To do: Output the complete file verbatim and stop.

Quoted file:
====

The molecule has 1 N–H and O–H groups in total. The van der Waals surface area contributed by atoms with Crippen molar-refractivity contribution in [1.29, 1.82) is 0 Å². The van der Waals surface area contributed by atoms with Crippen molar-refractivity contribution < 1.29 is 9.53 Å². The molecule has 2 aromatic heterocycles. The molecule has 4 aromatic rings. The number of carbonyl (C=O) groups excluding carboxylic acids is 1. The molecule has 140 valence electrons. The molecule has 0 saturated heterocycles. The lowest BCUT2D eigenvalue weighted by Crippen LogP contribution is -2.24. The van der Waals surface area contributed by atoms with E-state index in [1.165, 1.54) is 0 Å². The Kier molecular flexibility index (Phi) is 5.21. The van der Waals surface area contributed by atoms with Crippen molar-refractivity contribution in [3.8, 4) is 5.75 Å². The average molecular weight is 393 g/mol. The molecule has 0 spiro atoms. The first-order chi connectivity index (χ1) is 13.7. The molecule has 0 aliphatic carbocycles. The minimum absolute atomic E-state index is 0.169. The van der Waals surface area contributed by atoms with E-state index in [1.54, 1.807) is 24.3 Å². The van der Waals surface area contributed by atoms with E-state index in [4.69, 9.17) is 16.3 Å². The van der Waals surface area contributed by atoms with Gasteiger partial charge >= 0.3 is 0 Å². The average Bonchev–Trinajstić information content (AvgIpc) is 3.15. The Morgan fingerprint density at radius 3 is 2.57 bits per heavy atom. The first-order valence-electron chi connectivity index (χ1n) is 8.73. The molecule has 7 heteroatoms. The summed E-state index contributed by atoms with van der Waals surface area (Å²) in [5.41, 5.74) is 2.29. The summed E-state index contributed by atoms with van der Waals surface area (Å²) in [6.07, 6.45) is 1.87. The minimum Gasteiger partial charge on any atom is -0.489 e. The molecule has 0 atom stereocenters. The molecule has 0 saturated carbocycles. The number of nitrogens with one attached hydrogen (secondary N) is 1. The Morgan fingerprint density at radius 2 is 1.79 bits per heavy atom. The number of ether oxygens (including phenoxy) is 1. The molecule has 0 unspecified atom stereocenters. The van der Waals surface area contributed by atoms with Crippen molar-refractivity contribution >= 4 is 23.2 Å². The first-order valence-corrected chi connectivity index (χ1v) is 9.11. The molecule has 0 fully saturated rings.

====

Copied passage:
The molecule has 1 N–H and O–H groups in total. The van der Waals surface area contributed by atoms with Crippen molar-refractivity contribution in [1.29, 1.82) is 0 Å². The van der Waals surface area contributed by atoms with Crippen molar-refractivity contribution < 1.29 is 9.53 Å². The molecule has 2 aromatic heterocycles. The molecule has 4 aromatic rings. The number of carbonyl (C=O) groups excluding carboxylic acids is 1. The molecule has 140 valence electrons. The molecule has 0 saturated heterocycles. The lowest BCUT2D eigenvalue weighted by Crippen LogP contribution is -2.24. The van der Waals surface area contributed by atoms with E-state index in [1.165, 1.54) is 0 Å². The Kier molecular flexibility index (Phi) is 5.21. The van der Waals surface area contributed by atoms with Crippen molar-refractivity contribution in [3.8, 4) is 5.75 Å². The average molecular weight is 393 g/mol. The molecule has 0 spiro atoms. The first-order chi connectivity index (χ1) is 13.7. The molecule has 0 aliphatic carbocycles. The minimum absolute atomic E-state index is 0.169. The van der Waals surface area contributed by atoms with E-state index in [1.54, 1.807) is 24.3 Å². The van der Waals surface area contributed by atoms with E-state index in [4.69, 9.17) is 16.3 Å². The van der Waals surface area contributed by atoms with Gasteiger partial charge >= 0.3 is 0 Å². The average Bonchev–Trinajstić information content (AvgIpc) is 3.15. The Morgan fingerprint density at radius 3 is 2.57 bits per heavy atom. The first-order valence-electron chi connectivity index (χ1n) is 8.73. The molecule has 7 heteroatoms. The summed E-state index contributed by atoms with van der Waals surface area (Å²) in [5.41, 5.74) is 2.29. The summed E-state index contributed by atoms with van der Waals surface area (Å²) in [6.07, 6.45) is 1.87. The minimum Gasteiger partial charge on any atom is -0.489 e. The molecule has 0 atom stereocenters. The molecule has 0 saturated carbocycles. The number of nitrogens with one attached hydrogen (secondary N) is 1. The Morgan fingerprint density at radius 2 is 1.79 bits per heavy atom. The number of ether oxygens (including phenoxy) is 1. The molecule has 0 unspecified atom stereocenters. The van der Waals surface area contributed by atoms with Crippen molar-refractivity contribution >= 4 is 23.2 Å². The first-order valence-corrected chi connectivity index (χ1v) is 9.11. The molecule has 0 fully saturated rings.